Fear of the number 666, i.e. the number of the beast.

# Why D is awesome

Just a little example of what you can accomplish in D with compile-time reflection and compile-time function execution (CTFE)

## Dumb Security

I was searching for websites with job postings, like Monster or CareerBuilder, I came across one called Dice which I decided to give a try. When I signed up, I used my personal email. I have a different email which I use for work and school which I wanted to switch to. It was simple enough:

- Login to your account
- Open up User settings
- Type in a new email address
- Click Apply
- Done!

You don’t have to type in your password and there’s no confirmation email; the change is made immediately. You may already see where I’m going with this.

Changing the password requires one to type in your old password. However, resetting the password only requires one to click a verification link sent to the email associated with the account.

Furthermore, the login is the email address associated with the account.

Put it all together, all somebody needs is access to your account (left an open session on a public PC or a hacker obtained a cookie off your PC). Then they can change your email address and reset the password. The user never receives any kind of confirmation email. So any tech-savvy person can easily (and stealthily) hijack your account. Even worse, because the email address has changed, your login has changed as well. To a novice user, it may appear that their account has simply disappeared. A more savvy user may have figured out their account was hijacked, but there’s no simple procedure for recovering an account. So one would have to contact tech support and possibly wait a day or more to recover their account.

Dumb security at its finest. Given the blunders that have fallen services like LinkedIn, you’d think other major web services would have caught on by now and tightened security. Unfortunately, that is not the case.

## Reversing the Quadratic Formula

I discovered equations in Microsoft Word so I decided to make something interesting with it.

It’s possible to devise the quadratic formula algebraically, but it’s not immediately obvious how (You must write the left side in such a form that it can be factored by “competing the square”). It’s much easier to take the final formula and work backwards.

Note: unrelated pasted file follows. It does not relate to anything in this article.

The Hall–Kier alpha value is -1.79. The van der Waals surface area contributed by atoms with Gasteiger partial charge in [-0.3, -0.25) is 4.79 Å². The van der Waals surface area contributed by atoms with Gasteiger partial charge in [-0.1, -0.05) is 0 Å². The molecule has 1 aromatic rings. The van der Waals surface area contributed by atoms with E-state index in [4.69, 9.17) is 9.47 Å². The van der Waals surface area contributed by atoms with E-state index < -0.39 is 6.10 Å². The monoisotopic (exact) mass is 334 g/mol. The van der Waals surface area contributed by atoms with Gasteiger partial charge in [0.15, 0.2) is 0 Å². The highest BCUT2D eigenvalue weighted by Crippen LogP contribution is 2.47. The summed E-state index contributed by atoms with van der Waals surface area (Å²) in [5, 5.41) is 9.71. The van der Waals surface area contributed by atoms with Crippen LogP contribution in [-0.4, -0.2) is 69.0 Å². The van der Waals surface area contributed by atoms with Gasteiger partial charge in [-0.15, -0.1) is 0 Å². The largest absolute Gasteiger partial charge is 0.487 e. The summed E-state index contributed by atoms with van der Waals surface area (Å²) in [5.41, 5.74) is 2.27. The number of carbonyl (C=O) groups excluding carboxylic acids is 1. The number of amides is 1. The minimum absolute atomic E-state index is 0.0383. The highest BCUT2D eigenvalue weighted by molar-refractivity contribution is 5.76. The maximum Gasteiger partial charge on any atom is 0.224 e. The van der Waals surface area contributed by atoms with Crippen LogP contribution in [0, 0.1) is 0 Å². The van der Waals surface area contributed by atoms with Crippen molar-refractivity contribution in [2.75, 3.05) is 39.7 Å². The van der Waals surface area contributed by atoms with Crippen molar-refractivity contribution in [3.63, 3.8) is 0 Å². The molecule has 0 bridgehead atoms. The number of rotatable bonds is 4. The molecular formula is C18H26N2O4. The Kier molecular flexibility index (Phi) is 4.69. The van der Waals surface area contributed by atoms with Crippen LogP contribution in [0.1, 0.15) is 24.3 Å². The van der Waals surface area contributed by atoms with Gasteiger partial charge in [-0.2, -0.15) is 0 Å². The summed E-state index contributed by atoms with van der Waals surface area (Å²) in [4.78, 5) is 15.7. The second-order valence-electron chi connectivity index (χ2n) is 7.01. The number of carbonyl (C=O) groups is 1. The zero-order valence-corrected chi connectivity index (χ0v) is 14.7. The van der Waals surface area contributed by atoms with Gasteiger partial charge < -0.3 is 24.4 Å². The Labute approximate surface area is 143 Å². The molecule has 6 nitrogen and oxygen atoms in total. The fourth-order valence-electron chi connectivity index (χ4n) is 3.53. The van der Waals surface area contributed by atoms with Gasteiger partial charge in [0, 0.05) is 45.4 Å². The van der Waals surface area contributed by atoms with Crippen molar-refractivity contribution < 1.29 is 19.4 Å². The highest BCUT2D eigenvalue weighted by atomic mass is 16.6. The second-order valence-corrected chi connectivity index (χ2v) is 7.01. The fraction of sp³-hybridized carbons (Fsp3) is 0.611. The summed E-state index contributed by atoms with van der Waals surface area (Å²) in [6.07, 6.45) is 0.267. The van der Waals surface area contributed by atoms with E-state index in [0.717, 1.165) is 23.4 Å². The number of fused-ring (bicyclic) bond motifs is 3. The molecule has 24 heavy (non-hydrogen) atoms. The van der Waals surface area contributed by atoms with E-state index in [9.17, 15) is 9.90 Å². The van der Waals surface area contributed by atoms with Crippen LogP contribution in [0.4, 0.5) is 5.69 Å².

# Xinok’s Favorite Android Apps

My post on Neowin listing some of my favorite apps for Android.

## XSort – Future Plans

XSort is an ongoing project of mine which implements a number of sorting algorithms in the D programming language. The Timsort module was implemented (with some minor revisions) in Phobos to replace the old stable sort. I’m writing this post to detail what future plans I have for the project. Items in **bold** are high priority. Items in *italics* are unofficial, meaning I’m considering them and I may or may not follow through on those plans.

**Enhance unstable sort in Phobos****Implement Three-Pivot Quick Sort**(see details below)

**Implement stable partition3 / topN functions**(see details below)*Implement smoothsort**Implement concurrent comb sort*- Migrate “stable sort” module to merge sort
- Migrate “unstable sort” and “stable quick sort” modules to single “quick sort” module
- Write detailed documentation in modules which can be generated using DDoc
*Group all modules under an “xsort” package**Add attributes (e.g. @stable @unstable)*

**Three-Pivot Quick Sort
**I’m considering this as a possible candidate and contender for the unstable sort in Phobos. A person in the D forums suggested a two-pivot quick sort which I originally thought would increase the number of comparisons. I realized I was incorrect because, when utilizing multiple pivots, it would result in smaller partitions which would balance out the number of comparisons on an average case. However, I’m considering a three-pivot quick sort instead. When utilizing two pivots, each element will be compared against one or both pivots, which may result in unbalanced cases. With three pivots, each element will always be compared against two pivots resulting in more consistent behavior.